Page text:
Assess Whether a Response is Genuine

Here are several clues that suggest a respondent is merely trying to get the report but doesn’t deserve to because their answers were too weak or questionable. Clues can point you to suspects, but it is a good practice to write to them and inquire calmly and objectively about their dubious response. Perhaps they were rushed, misunderstood instructions, or were interrupted while replying. Who knows? Or perhaps they lack genuine bona fides.

Takes little time: A Stack Overflow survey of developers conducted in 2022 considered responses to be “qualified” for analytical purposes based on time spent on the full, completed survey; approximately 53 responses were dropped because respondents spent less than three minutes. If your hosting software reports how long someone spent on the survey, you can set a minimum period of time because you know how many questions there are and you know the median amount of time taken by those who completed the questions. Too quick a brush over the survey damns a response.

Enters straight-line answers: I pay attention to answers where questions ask for percentage estimates or rankings. If someone enters a uniform 5% for all time estimates, for example, a string of 3’s on a Likert-scale question, or ranks all seven factors as “highly important,” I wonder whether they actually gave thought to the responses. It seems more likely they simply plugged in the simplest and quickest answers.

Leaves a high proportion of missing answers: If a survey response lacks answers to many questions, especially those that ask for substantive values other than demographic information, it raises suspicions. Someone who intends to fake their response and do the minimal amount of work to fly under the radar is not genuinely concerned about the issue but may want others to do the hard work. Those pretenders draft in behind and claim the unearned report.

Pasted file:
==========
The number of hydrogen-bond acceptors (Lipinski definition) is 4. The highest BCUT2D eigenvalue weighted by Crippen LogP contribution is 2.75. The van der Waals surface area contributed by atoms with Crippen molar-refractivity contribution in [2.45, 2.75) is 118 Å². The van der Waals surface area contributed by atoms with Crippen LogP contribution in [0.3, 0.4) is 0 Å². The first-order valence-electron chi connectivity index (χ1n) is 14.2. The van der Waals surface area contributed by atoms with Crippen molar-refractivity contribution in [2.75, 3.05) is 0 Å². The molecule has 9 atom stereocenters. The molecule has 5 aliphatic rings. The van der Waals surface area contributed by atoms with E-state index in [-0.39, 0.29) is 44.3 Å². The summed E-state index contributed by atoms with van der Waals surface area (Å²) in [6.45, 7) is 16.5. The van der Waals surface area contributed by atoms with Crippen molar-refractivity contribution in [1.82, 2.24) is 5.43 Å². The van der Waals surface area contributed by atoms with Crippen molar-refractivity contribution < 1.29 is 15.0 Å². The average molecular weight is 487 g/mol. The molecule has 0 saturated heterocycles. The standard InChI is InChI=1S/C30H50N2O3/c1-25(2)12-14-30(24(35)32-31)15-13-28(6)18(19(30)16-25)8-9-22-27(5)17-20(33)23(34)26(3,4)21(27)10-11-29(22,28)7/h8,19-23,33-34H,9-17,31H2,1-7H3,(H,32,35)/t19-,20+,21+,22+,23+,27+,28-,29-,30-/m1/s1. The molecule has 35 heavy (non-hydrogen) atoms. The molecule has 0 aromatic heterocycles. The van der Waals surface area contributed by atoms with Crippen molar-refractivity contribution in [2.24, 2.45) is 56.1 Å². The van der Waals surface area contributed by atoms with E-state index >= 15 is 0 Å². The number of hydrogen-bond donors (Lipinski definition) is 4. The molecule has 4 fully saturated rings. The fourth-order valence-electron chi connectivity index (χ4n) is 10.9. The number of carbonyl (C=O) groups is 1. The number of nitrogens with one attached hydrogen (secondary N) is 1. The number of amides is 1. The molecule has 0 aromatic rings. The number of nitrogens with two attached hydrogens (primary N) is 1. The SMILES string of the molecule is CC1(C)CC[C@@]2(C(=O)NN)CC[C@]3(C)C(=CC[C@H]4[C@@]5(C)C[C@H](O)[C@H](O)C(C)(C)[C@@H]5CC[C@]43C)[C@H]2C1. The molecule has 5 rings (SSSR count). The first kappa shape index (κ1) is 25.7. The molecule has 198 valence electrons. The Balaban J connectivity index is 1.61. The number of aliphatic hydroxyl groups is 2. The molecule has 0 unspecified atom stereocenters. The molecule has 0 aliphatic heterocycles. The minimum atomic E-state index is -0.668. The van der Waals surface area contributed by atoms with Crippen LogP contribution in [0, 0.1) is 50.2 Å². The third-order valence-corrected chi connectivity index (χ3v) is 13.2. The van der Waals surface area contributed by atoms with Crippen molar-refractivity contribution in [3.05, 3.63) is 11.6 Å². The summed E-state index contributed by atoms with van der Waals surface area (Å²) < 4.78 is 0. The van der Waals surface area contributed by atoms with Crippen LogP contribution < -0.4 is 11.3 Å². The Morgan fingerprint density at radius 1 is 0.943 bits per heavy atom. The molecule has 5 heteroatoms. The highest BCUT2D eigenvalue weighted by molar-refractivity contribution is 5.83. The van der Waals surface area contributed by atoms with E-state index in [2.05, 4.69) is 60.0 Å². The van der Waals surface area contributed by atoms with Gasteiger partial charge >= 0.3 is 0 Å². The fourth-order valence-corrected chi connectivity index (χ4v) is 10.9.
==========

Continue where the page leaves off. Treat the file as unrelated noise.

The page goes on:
Completes only the first few questions: Another pattern suggests a respondent lacks a credible desire to participate. A person who fills in the first few, easy questions about name, title, and state, for example, and then leaves blanks for the meaty questions about the survey topic has demonstrated no commitment. They do not deserve the report you prepare.

Enters no text comments: If your survey of law firms or law departments asks for open-ended text responses to provocative questions (e.g., “What issues do you foresee for your position in the next year or two?” or “Please described how return to work has fared in your department?” you wonder about the engagement of the person who enters nothing. Even more so the omission stands out when almost everyone else wrote something.

Enters “mistakes” or non-sensical answers: If someone enters $1 million dollars for their bonus, or if they answer that their most important concern with new lease expansions is carbon emissions, you could be pardoned for questioning their seriousness. True, some respondents read scales incorrectly, so they rank high what most others rank low, and true it is that unusual concerns surface, but a pattern of answers that make little sense or contradict puts doubt in your mind.

Provides a personal email address: My antennae alert me to the person ostensibly from a law firm or law department who enters not their business email address but a Gmail account or other personal address. You have one less fact to go on if you are debating whether the response reflects actual figures and true beliefs. They may, of course, simply want the report to stay private and personal to them, to have it outside the network of their employer; still, it vouches for authenticity to identify yourself and your firm or company.

In the end, to disqualify a response takes careful judgment. You may have clues from the above, but it is the composite or pattern of inputs that triggers a suspension. And, as I mention at the start, best to ask the person about their problematic response, and weight that as the clearest decision-making tool. Notably, if they don’t reply to your email, the case is closed.